Streaming games straight from NVIDIA
NVIDIA is rolling out a very early beta program for GRID gaming services for SHIELD users. It’s better than you might expect.
Over the weekend NVIDIA released a December update for the SHIELD Android mobile gaming device that included a very interesting, and somewhat understated, new feature: Beta support for NVIDIA GRID.
You have likely heard of GRID before, NVIDIA has been pushing it as part of the companies vision going forward to GPU computing in every facet and market. GRID was aimed at creating GPU-based server farms to enable mobile, streaming gaming to users across the country and across the world. While initially NVIDIA only talked about working with partners to launch streaming services based on GRID, they have obviously changed their tune slightly with this limited release.
If you own a SHIELD, and install the most recent platform update, you'll find a new icon in your NVIDIA SHIELD menu called GRID Beta. The first time you start this new application, it will attempt to measure your bandwidth and latency to offer up an opinion on how good your experience should be. NVIDIA is asking for at least 10 Mbps of sustained bandwidth, and wants round trip latency under 60 ms from your location to their servers.
Currently, servers are ONLY located in Northern California so the further out you are, the more likely you will be to run into problems. However, oing some testing in Kentucky and Ohio resulted in a very playable gaming scenarios, though we did run into some connection problems that might be load-based or latency-based.
After the network setup portion users are shown 8 different games that they can try. Darksiders, Darksiders II, Street Fighter X Tekken, Street Fighter IV, Alan Wake, The Witcher 2, Red Faction: Armageddon and Trine 2. You are free to play them free of charge during this beta though I think you can be sure they will be removed and erased at some point; just a reminder. Saves work well and we were able to save and resume games of Darksiders 2 on GRID easily and quickly.
Starting up the game was fast, about on par with starting up a game on a local PC, though obviously the server is loading it in the background. Once the game is up and running, you are met with some button mapping information provided by NVIDIA for that particular game (great addition) and then you jump into the menus as if you were running it locally.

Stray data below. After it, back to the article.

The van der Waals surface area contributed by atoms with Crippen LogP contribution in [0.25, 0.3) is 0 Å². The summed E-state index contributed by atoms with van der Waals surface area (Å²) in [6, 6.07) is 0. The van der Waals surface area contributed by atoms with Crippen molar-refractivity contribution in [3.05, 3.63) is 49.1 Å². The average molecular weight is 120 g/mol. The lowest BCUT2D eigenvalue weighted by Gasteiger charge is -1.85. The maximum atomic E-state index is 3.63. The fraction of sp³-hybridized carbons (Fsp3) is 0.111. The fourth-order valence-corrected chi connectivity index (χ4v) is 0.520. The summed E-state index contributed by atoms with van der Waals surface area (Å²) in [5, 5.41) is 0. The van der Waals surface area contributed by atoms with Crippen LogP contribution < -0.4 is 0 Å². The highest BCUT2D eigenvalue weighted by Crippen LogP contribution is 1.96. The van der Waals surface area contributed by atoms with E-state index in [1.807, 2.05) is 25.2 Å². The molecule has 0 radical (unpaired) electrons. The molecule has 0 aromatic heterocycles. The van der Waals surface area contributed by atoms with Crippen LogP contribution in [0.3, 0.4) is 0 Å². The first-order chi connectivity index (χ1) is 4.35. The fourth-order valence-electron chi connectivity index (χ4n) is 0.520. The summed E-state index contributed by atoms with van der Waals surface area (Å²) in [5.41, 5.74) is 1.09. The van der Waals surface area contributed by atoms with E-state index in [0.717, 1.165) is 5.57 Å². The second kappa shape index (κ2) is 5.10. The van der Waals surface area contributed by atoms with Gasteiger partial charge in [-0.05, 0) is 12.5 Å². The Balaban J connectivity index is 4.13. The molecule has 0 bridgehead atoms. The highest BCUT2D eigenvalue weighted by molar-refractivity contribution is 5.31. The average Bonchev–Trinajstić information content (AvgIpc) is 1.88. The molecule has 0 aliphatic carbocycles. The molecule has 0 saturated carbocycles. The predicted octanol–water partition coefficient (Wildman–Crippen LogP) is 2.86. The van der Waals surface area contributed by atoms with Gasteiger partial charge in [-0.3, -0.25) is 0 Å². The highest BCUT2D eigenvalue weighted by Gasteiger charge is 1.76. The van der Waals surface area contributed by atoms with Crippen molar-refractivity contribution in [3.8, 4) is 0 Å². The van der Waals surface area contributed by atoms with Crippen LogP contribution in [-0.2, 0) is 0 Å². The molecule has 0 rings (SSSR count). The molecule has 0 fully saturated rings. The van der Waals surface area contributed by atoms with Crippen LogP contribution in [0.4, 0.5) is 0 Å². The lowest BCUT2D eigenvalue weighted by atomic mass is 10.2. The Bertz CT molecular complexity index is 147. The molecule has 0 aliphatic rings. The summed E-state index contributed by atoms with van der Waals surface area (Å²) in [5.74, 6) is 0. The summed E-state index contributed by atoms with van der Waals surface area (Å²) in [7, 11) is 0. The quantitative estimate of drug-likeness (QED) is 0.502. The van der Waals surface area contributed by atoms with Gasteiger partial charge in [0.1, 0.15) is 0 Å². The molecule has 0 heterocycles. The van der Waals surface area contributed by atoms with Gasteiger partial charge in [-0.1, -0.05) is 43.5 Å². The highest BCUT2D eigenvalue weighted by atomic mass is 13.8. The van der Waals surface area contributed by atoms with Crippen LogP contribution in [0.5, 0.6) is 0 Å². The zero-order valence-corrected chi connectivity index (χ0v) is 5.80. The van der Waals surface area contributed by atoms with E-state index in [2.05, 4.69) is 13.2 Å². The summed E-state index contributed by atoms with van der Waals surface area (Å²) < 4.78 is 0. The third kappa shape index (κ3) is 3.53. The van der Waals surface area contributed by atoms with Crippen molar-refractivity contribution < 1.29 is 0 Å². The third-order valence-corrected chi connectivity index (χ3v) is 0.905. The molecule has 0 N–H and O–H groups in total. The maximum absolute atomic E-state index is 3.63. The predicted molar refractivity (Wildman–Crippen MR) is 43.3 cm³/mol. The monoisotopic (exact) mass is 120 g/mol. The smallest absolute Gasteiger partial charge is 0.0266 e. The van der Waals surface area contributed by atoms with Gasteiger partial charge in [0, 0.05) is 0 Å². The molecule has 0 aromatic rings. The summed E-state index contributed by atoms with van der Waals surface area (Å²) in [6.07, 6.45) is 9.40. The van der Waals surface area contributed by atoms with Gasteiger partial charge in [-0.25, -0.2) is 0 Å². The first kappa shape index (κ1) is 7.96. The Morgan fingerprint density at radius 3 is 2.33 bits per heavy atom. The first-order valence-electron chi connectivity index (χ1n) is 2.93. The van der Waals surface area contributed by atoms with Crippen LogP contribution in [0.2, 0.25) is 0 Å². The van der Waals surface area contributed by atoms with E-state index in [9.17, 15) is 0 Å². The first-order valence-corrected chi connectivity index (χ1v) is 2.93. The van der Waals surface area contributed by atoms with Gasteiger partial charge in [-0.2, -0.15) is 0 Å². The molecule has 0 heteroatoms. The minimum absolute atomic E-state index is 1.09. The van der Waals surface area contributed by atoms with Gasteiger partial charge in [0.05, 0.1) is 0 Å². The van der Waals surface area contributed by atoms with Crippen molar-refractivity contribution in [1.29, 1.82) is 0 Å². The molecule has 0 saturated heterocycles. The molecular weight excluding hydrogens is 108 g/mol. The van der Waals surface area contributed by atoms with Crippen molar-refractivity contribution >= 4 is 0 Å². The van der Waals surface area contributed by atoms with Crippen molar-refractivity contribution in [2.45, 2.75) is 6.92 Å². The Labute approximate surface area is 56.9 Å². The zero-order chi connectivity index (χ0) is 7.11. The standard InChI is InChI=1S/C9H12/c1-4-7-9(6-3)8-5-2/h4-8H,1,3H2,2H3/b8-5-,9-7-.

We actually ran the performance test in SFIV and found some interesting data:
These servers are running Windows Server 2008 R2, have Intel Xeon E5-2670 8-core Sandy Bridge-EP processors and the GPUs are listed as NVIDIA GRID K520s. According to NVIDIA's own GRID pages, this GPU can support 2-16 users with a pair of GK104 GPUs running at 800 MHz. Based on our benchmark results of 200 FPS at 1280×720 with high AA settings, I would be curious to learn how these GPUs are scaling.
Overall my experience with the first beta of GRID was very positive including both latency and image quality. Yes, there were definitely times when we got a lot of macro-blocking due to bandwidth hiccups, but they were infrequent. You could tell pretty much anytime there was motion on the screen that you were watching a video rather than native gameplay, but I think the effect is much less apparent now than it was when I first tried services like OnLive.
Input latency is also definitely seen, and was most evident in my testing with Street Fighter IV. You can even see some of it in our video embedded on this post. That is something that NVIDIA claims to have really optimized for with their integrated H.264 encoding on the server GPUs, but getting more servers in more locations will help tremendously moving forward.
To be quite clear: this is a very early beta and NVIDIA hasn't even finalized plans to offer this service directly to consumers, though I do believe that is the right move for them going forward. You can depend on partners and ISPs to integrate this technology, and it might happen, but NVIDIA has traditionally been very aggressive with new technologies (3D Vision, G-Sync, SLI Memory) and I would be surprised if the big dogs in the boardrooms don't take that route with GRID as well.
For now, if you have a SHIELD, give it a shot and let us know what you think!u can
Think this new feature makes SHIELD more appealing? You can pick one up at Amazon.com for $249!!
“These servers are running
“These servers are running Windows Server 2008 R2, have Intel Xeon E5-2670 8-core Sandy Bridge-EP processors and the GPUs are listed as NVIDIA GRID K520s. According to NVIDIA’s own GRID pages, this GPU can support 2-16 users with a pair of GK104 GPUs running at 800 MHz. Based on our benchmark results of 200 FPS at 1280×720 with high AA settings”
Oh Ryan. Did you not read the entire page.
1) Concurrent users measured using the number of simultaneous 720p30 H.264 encodes. The number of concurrent users depends on game type, settings, and screen resolution
If you look into there partners setups.
They are running a GRID Server + GRID Appliance. So in essence you have a GRID appliance of 12 GPUs talking to a GRID server which has the K520 at a minimal.
Less hype more facts please.
You should give one to Allyn
You should give one to Allyn to help with the latency I think he is the closest to LA. That’s if he’s got good enough internet & if you haven’t already got him one as a holiday gift since he was a interested OnLive experimenter as I remember. Or whoever of your gang is closer, I favor Allyn nonetheless I don’have the time to map everybody, you do that Ryan ;)!